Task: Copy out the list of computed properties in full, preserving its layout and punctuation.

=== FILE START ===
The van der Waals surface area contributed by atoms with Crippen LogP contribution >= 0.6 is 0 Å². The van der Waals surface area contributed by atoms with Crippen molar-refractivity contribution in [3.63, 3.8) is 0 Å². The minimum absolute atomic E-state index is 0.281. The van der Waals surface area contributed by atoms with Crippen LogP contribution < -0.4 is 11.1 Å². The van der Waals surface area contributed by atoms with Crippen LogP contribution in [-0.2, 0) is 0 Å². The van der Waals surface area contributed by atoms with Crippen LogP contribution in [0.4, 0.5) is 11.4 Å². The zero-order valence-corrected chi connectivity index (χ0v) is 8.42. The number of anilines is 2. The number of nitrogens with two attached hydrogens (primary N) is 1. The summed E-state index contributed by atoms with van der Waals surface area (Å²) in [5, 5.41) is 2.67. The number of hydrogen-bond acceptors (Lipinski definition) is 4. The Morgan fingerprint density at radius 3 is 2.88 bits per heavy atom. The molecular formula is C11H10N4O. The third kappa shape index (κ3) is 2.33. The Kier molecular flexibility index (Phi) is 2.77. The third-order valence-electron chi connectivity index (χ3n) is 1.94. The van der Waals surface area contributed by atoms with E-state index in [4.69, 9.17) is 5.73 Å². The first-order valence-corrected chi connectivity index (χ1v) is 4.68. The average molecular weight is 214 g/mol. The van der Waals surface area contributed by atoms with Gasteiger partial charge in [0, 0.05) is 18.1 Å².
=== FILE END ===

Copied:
The van der Waals surface area contributed by atoms with Crippen LogP contribution >= 0.6 is 0 Å². The van der Waals surface area contributed by atoms with Crippen molar-refractivity contribution in [3.63, 3.8) is 0 Å². The minimum absolute atomic E-state index is 0.281. The van der Waals surface area contributed by atoms with Crippen LogP contribution < -0.4 is 11.1 Å². The van der Waals surface area contributed by atoms with Crippen LogP contribution in [-0.2, 0) is 0 Å². The van der Waals surface area contributed by atoms with Crippen LogP contribution in [0.4, 0.5) is 11.4 Å². The zero-order valence-corrected chi connectivity index (χ0v) is 8.42. The number of anilines is 2. The number of nitrogens with two attached hydrogens (primary N) is 1. The summed E-state index contributed by atoms with van der Waals surface area (Å²) in [5, 5.41) is 2.67. The number of hydrogen-bond acceptors (Lipinski definition) is 4. The Morgan fingerprint density at radius 3 is 2.88 bits per heavy atom. The molecular formula is C11H10N4O. The third kappa shape index (κ3) is 2.33. The Kier molecular flexibility index (Phi) is 2.77. The third-order valence-electron chi connectivity index (χ3n) is 1.94. The van der Waals surface area contributed by atoms with E-state index in [4.69, 9.17) is 5.73 Å². The first-order valence-corrected chi connectivity index (χ1v) is 4.68. The average molecular weight is 214 g/mol. The van der Waals surface area contributed by atoms with Gasteiger partial charge in [0, 0.05) is 18.1 Å².